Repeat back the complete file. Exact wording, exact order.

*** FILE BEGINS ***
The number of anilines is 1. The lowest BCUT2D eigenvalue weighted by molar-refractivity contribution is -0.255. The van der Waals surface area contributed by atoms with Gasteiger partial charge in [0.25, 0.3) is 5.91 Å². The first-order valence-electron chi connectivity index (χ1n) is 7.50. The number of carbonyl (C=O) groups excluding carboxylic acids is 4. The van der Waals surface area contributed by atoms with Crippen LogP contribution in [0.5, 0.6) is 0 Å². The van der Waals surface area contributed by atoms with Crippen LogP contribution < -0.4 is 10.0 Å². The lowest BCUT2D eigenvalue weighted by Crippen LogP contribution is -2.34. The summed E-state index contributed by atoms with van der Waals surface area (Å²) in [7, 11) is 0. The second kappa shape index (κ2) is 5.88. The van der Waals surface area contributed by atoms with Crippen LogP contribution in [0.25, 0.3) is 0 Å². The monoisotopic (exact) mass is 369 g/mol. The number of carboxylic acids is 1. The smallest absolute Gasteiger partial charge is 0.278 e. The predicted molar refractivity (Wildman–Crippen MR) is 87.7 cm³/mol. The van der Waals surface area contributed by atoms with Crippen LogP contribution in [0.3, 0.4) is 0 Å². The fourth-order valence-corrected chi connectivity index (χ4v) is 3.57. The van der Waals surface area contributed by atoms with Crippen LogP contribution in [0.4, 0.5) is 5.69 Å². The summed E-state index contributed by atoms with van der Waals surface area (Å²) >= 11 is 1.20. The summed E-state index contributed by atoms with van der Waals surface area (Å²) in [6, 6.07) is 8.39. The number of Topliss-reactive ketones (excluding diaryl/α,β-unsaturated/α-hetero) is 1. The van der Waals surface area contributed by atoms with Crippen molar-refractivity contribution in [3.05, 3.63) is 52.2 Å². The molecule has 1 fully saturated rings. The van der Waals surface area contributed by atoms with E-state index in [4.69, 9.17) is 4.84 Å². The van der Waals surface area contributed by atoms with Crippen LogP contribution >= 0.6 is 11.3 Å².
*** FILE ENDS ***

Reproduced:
The number of anilines is 1. The lowest BCUT2D eigenvalue weighted by molar-refractivity contribution is -0.255. The van der Waals surface area contributed by atoms with Gasteiger partial charge in [0.25, 0.3) is 5.91 Å². The first-order valence-electron chi connectivity index (χ1n) is 7.50. The number of carbonyl (C=O) groups excluding carboxylic acids is 4. The van der Waals surface area contributed by atoms with Crippen LogP contribution in [0.5, 0.6) is 0 Å². The van der Waals surface area contributed by atoms with Crippen LogP contribution < -0.4 is 10.0 Å². The lowest BCUT2D eigenvalue weighted by Crippen LogP contribution is -2.34. The summed E-state index contributed by atoms with van der Waals surface area (Å²) in [7, 11) is 0. The second kappa shape index (κ2) is 5.88. The van der Waals surface area contributed by atoms with Crippen LogP contribution in [0.25, 0.3) is 0 Å². The monoisotopic (exact) mass is 369 g/mol. The number of carboxylic acids is 1. The smallest absolute Gasteiger partial charge is 0.278 e. The predicted molar refractivity (Wildman–Crippen MR) is 87.7 cm³/mol. The van der Waals surface area contributed by atoms with Crippen LogP contribution in [0.3, 0.4) is 0 Å². The fourth-order valence-corrected chi connectivity index (χ4v) is 3.57. The van der Waals surface area contributed by atoms with Crippen LogP contribution in [0.4, 0.5) is 5.69 Å². The summed E-state index contributed by atoms with van der Waals surface area (Å²) >= 11 is 1.20. The summed E-state index contributed by atoms with van der Waals surface area (Å²) in [6, 6.07) is 8.39. The number of Topliss-reactive ketones (excluding diaryl/α,β-unsaturated/α-hetero) is 1. The van der Waals surface area contributed by atoms with Crippen molar-refractivity contribution in [3.05, 3.63) is 52.2 Å². The molecule has 1 fully saturated rings. The van der Waals surface area contributed by atoms with E-state index in [4.69, 9.17) is 4.84 Å². The van der Waals surface area contributed by atoms with Crippen LogP contribution >= 0.6 is 11.3 Å².